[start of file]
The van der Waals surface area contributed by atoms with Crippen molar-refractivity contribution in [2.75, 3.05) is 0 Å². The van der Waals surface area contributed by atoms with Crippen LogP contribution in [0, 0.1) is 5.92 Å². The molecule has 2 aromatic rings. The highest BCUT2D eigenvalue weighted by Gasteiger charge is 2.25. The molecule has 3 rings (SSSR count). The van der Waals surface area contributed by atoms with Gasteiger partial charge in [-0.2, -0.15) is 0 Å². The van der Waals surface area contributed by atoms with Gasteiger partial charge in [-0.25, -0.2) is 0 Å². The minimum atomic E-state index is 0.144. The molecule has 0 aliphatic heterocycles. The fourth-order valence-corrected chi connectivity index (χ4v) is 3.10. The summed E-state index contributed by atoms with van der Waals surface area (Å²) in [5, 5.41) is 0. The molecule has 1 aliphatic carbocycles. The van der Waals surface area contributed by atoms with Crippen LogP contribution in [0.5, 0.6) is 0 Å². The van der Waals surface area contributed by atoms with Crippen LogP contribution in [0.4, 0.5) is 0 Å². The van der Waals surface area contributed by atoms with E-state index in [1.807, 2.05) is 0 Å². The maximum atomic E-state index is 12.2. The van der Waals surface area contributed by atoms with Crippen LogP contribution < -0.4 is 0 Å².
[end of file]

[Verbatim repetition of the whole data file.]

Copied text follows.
The van der Waals surface area contributed by atoms with Crippen molar-refractivity contribution in [2.75, 3.05) is 0 Å². The van der Waals surface area contributed by atoms with Crippen LogP contribution in [0, 0.1) is 5.92 Å². The molecule has 2 aromatic rings. The highest BCUT2D eigenvalue weighted by Gasteiger charge is 2.25. The molecule has 3 rings (SSSR count). The van der Waals surface area contributed by atoms with Gasteiger partial charge in [-0.2, -0.15) is 0 Å². The van der Waals surface area contributed by atoms with Gasteiger partial charge in [-0.25, -0.2) is 0 Å². The minimum atomic E-state index is 0.144. The molecule has 0 aliphatic heterocycles. The fourth-order valence-corrected chi connectivity index (χ4v) is 3.10. The summed E-state index contributed by atoms with van der Waals surface area (Å²) in [5, 5.41) is 0. The molecule has 1 aliphatic carbocycles. The van der Waals surface area contributed by atoms with Crippen LogP contribution in [0.5, 0.6) is 0 Å². The van der Waals surface area contributed by atoms with Crippen LogP contribution in [0.4, 0.5) is 0 Å². The van der Waals surface area contributed by atoms with E-state index in [1.807, 2.05) is 0 Å². The maximum atomic E-state index is 12.2. The van der Waals surface area contributed by atoms with Crippen LogP contribution < -0.4 is 0 Å².